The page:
|Adult from Talakaveri shola grassland|
Indirana semipalmata is a species of frog endemic to the Western Ghats region of southern India. They are small frogs, reaching lengths of about 36 mm (1.4 in) from snout to vent. The species breeds during the monsoons, laying their eggs on moist rocks and tree bark. Their tadpoles are terrestrial - hatching, feeding, and undergoing metamorphosis without ever entering any standing bodies of water.
Indirana semipalmata is a small frog, with a snout-vent length (SVL) of 36 mm (1.4 in). The snout is blunt with moderate canthal ridges. The space between the eyes is about the same width as each of the upper eyelids. The tympanum and the eyes are of the same diameter. It possesses vomerine teeth with two slightly oblique oval groups just behind the level of the rear edge of the choanae. The males of the species lack vocal sacs.
The first fingers of the forelimbs extend slightly beyond the second. At the ventral surface of each joint are well-developed tubercles and there is a single oval tubercle along the inner metatarsals. If the hind limbs are stretched forward the length of the body, the tibiotarsal ("ankle") articulation reaches the snout.
The skin of Indirana semipalmata has short longitudinal glandular folds on the back; while on the bottom surface, it is smooth . It is predominantly brown in coloration with the throat and chest mottled and lighter in color. The temples and the sides of the eyes (the temporal and loreal regions) are black. A dark band is also present between the eyes at the top of the head. The limbs possess dark stripes across.
Indirana semipalmata was first described by the Belgian-British zoologist George Albert Boulenger in 1882 as Rana semipalmata. The exact location the type specimen was collected from is unknown, but it was recorded as "Malabar", South India. The specific name (Latin for "half palmed") is in reference to its half-webbed toes, in contrast to Indirana beddomii which had two-thirds of their toes webbed and Indirana leptodactyla which only had a third of their toes webbed. In 1918, Boulenger included it under the (then) subgenus Discodeles of the genus Rana. In 1986, the Belgian zoologist Raymond Ferdinand Laurent separated it, along with other closely related species from India, to the genus Indirana.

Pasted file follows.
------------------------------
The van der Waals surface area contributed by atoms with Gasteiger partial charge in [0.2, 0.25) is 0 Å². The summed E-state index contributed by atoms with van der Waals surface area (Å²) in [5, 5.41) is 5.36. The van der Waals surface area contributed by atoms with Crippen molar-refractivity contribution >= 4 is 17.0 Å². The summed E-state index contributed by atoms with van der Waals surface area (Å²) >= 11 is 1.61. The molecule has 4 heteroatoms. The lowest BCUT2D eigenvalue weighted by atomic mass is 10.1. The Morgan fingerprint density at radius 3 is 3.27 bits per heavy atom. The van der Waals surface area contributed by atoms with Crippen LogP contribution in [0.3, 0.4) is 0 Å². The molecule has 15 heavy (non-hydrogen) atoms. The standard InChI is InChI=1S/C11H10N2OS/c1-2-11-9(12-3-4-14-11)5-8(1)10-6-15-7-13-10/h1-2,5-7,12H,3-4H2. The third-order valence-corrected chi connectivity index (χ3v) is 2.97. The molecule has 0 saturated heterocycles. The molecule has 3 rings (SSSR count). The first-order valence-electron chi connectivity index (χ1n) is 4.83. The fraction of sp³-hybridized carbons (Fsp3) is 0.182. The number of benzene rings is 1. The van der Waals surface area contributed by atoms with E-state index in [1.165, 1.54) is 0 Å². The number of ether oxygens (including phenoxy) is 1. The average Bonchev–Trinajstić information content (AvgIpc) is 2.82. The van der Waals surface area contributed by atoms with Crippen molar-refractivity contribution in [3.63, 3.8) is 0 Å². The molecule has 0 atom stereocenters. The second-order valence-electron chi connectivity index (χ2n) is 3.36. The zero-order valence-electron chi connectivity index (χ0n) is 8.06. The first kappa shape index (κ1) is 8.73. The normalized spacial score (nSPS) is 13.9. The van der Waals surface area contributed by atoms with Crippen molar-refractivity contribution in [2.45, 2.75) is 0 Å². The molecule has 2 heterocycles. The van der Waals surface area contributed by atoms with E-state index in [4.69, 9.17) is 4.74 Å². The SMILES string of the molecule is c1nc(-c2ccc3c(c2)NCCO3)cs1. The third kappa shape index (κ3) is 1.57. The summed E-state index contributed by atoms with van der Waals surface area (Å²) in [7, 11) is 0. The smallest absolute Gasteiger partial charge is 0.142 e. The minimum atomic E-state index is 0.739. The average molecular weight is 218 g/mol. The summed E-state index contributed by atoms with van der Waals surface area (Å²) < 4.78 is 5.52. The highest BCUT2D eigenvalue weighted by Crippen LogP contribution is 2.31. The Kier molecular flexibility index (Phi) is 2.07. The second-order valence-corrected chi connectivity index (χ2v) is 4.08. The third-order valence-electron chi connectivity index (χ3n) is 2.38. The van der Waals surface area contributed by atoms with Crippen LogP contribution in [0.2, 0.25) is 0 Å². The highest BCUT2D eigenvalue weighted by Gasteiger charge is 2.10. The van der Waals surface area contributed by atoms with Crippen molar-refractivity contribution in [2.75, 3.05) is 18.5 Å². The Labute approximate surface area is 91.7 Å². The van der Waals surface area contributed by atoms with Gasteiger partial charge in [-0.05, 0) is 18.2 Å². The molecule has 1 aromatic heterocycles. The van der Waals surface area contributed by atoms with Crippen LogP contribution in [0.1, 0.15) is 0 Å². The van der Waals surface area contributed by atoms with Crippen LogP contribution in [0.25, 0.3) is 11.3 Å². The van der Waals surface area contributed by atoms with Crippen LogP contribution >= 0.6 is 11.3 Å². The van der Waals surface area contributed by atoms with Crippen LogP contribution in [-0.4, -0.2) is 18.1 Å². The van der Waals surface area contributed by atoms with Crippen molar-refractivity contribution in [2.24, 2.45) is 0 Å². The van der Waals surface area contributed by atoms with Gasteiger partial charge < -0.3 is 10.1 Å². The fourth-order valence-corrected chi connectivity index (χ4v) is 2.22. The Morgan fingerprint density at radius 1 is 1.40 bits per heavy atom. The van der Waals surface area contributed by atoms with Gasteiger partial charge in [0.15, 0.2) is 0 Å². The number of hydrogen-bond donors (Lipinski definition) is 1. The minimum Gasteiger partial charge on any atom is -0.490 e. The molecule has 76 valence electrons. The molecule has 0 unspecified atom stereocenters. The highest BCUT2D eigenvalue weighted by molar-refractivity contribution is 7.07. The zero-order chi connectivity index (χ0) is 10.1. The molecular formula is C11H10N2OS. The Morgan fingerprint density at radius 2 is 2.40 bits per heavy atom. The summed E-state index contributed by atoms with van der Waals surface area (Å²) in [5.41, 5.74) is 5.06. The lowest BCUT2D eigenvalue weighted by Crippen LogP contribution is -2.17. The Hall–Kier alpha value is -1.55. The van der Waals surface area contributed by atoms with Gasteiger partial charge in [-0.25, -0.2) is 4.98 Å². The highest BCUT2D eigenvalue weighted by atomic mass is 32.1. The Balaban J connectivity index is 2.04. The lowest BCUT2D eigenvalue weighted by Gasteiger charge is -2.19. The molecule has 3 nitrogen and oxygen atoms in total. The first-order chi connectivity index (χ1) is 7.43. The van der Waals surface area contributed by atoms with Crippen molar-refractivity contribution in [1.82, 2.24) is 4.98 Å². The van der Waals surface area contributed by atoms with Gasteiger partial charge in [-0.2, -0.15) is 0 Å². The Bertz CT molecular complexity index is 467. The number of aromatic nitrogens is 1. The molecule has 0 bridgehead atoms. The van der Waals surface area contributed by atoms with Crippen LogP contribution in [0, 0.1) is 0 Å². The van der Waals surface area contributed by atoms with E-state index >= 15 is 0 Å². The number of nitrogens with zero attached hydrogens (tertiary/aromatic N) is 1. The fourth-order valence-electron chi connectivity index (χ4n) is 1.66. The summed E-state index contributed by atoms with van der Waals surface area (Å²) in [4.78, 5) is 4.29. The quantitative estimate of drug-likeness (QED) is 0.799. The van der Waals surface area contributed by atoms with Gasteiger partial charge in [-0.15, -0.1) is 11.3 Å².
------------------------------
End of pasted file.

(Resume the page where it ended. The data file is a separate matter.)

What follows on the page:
Indirana semipalmata is endemic to an area less than 20,000 km2 (7,700 sq mi) in the southern Western Ghats of India. It inhabits altitudes between 200 to 1,100 m (660 to 3,610 ft) above sea level. They have been recorded in at least ten localities - Malabar, Pulloorampara, Kodaikanal, Idukki, Parambikulam, Kalakkad, Siruvani, Shringeri, Agumbe, and Kudremukh.
Ecology and biology
The ecology and biology of Indirana semipalmata has not been extensively studied. It is a terrestrial species generally found on vegetation beside the banks of streams and rivers (riparian habitats). It can also be found in swamps and in the leaf litter in the floors of evergreen, semi-evergreen, and tropical rainforests.